I think when we are preaching we ought to have a similar sense of urgency about delivering our message. Either it is something people need to hear or it isn't. But if it is something people need to hear, then get to the message. Don't take people on fifteen rabbit trails. Get to the message. The seriousness of your message demands that you don't ramble.

Every story should serve your point. Every detour should get you where you are trying to go. A good rule of thumb is, if you are driving towards a point, then you should only take a detour if you know how it's going to improve your point.

Too many preachers routinely take every possible detour that comes their way, and this, like telling jokes and talking about trivial things, cheapens the sacredness of your message and communicates to your audience that you aren't that serious about it.

This is not to say that you can't tell stories. You can even purposely seem like you are rambling or going off in a totally different direction. But it has to be clear very quickly that that story or change in direction is serving the main point.

4. Grammar and Deportment

As a preacher, everything about you communicates a message and everything about you should communicate that you are serious about your message. This includes how you talk, how you dress and how you carry yourself.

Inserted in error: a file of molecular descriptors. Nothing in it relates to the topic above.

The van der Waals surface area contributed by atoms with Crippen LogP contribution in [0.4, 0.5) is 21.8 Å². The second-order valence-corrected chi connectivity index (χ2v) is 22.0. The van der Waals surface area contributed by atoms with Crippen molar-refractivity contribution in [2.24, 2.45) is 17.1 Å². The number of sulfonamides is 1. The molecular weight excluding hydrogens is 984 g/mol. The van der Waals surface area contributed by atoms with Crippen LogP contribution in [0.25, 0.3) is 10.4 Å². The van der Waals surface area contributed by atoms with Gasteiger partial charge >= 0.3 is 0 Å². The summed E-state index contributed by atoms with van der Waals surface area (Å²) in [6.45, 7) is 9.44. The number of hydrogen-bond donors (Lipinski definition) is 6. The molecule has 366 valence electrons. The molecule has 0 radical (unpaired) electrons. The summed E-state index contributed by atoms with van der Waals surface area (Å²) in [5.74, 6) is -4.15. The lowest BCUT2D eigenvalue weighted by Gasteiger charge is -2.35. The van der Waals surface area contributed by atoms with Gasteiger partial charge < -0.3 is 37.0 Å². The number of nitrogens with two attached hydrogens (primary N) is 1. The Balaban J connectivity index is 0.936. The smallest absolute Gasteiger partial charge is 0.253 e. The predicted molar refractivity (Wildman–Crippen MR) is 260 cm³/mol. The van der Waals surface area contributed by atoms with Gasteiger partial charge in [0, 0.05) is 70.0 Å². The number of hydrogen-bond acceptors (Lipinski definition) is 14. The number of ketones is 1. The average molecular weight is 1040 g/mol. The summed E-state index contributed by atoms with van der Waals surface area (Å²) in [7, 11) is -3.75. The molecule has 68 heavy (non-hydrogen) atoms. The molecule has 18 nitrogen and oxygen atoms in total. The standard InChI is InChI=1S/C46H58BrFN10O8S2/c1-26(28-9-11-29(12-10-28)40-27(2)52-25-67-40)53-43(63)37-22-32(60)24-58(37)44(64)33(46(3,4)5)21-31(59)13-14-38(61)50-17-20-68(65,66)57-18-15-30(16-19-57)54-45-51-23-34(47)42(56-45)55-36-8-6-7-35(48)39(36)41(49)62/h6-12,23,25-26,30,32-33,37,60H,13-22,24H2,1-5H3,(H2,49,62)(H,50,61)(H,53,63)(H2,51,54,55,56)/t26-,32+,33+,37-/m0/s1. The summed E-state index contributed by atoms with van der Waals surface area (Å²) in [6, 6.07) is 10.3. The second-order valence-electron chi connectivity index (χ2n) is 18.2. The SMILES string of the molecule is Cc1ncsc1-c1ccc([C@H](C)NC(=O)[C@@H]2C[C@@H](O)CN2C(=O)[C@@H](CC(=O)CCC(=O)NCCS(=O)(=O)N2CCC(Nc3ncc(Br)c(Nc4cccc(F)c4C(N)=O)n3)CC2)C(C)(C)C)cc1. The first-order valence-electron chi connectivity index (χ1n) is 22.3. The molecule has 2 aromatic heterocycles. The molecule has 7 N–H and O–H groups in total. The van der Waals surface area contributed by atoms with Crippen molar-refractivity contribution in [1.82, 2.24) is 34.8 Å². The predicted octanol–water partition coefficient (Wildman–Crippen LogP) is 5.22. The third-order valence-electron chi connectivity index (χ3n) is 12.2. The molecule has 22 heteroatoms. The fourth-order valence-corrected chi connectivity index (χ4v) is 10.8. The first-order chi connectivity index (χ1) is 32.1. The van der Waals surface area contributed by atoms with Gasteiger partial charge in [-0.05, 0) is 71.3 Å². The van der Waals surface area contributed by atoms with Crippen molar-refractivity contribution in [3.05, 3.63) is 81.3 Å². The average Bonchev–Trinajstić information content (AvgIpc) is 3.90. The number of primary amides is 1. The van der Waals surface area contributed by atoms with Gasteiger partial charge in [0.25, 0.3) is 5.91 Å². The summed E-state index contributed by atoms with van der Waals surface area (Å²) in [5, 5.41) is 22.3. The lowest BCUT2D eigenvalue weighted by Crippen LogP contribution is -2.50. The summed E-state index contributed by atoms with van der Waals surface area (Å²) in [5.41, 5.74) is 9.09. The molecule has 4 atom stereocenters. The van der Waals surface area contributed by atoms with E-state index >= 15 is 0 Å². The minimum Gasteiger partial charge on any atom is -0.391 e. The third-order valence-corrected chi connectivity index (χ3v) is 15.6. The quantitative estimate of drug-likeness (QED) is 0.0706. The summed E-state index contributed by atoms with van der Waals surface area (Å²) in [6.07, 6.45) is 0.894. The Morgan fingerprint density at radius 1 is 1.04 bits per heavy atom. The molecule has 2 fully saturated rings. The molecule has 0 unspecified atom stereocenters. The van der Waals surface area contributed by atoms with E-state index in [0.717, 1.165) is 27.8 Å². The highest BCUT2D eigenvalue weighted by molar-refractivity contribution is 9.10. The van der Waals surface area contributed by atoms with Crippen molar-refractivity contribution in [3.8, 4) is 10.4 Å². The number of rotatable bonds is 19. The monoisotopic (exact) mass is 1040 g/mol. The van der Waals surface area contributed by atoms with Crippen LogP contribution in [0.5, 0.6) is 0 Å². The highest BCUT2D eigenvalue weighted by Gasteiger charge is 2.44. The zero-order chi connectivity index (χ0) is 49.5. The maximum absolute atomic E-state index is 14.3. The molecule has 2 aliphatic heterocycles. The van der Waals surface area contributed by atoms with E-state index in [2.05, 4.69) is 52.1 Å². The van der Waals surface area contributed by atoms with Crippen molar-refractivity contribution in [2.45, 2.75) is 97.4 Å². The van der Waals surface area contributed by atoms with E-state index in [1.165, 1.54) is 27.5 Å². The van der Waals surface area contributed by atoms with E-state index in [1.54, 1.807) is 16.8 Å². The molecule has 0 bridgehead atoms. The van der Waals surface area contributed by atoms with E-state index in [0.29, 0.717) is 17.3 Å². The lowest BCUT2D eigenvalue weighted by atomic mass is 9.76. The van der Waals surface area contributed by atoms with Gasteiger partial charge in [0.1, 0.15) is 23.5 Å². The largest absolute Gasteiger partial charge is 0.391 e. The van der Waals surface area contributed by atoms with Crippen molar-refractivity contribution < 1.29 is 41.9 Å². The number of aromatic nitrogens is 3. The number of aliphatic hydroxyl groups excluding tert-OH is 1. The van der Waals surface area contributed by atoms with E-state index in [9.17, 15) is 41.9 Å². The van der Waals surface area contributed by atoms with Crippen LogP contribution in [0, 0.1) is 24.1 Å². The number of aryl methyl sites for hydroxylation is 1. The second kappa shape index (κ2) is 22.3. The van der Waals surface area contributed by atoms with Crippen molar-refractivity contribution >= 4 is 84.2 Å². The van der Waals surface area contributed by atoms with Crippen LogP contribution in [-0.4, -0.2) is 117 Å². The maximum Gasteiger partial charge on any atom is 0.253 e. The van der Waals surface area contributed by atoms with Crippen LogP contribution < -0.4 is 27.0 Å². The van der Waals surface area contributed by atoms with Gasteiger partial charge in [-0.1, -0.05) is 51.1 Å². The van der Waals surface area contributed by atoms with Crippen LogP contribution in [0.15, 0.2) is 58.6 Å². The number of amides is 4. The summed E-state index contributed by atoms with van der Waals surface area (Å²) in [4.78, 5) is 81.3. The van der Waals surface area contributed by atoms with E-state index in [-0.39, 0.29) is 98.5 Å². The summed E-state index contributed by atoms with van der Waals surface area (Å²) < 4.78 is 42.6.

You need to imagine that people are always asking the question: "Can I take this person seriously?" People are looking for any possible excuse to write off what you have to say. So don't give them an easy one by the way you talk, dress and carry yourself.

I'm old enough that my doctors are starting to be significantly younger than me. If I walked into a serious doctor's appointment and the doctor was wearing an anime hoodie and sweatpants, I'd probably turn on my heels and walk right out of there. If my lawyer or my accountant couldn't speak without using bad grammar, again, I'm walking right out of there. When serious business is happening, I want the people I'm working with to take it seriously.

I think the same thing goes with our preaching. We need to carry ourselves as people who have serious business to do. How we dress, how we talk, how we care for our personal hygiene, all of it should serve our important message.

I am not a dressy guy. If you were to drop in on me on any given day, I would most likely be wearing a flannel shirt, jeans and a baseball hat. But if I'm preaching, I'm going to dress like I have something important to say.


In 1 Corinthians 9:16 Paul says:

For though I preach the gospel, I have nothing to glory of: for necessity is laid upon me; yea, woe is unto me, if I preach not the gospel!

Paul felt an obvious burden (necessity is laid upon me) for preaching his message. It was serious business. I think we as preachers need to recover the burden of our message.

One of the first times I ever preached in church, I remember hiding out in the bathroom right before the service, slightly sick to my stomach. It wasn't so much that I was scared of public speaking. I just felt an incredible burden to deliver the message God had given me.

I no longer have to hide before I preach, but I hope I never lose the burden and sense of seriousness about what I'm doing. If I ever do, I'll do all I can to get it back, and if I can't, then it's probably time to do something else.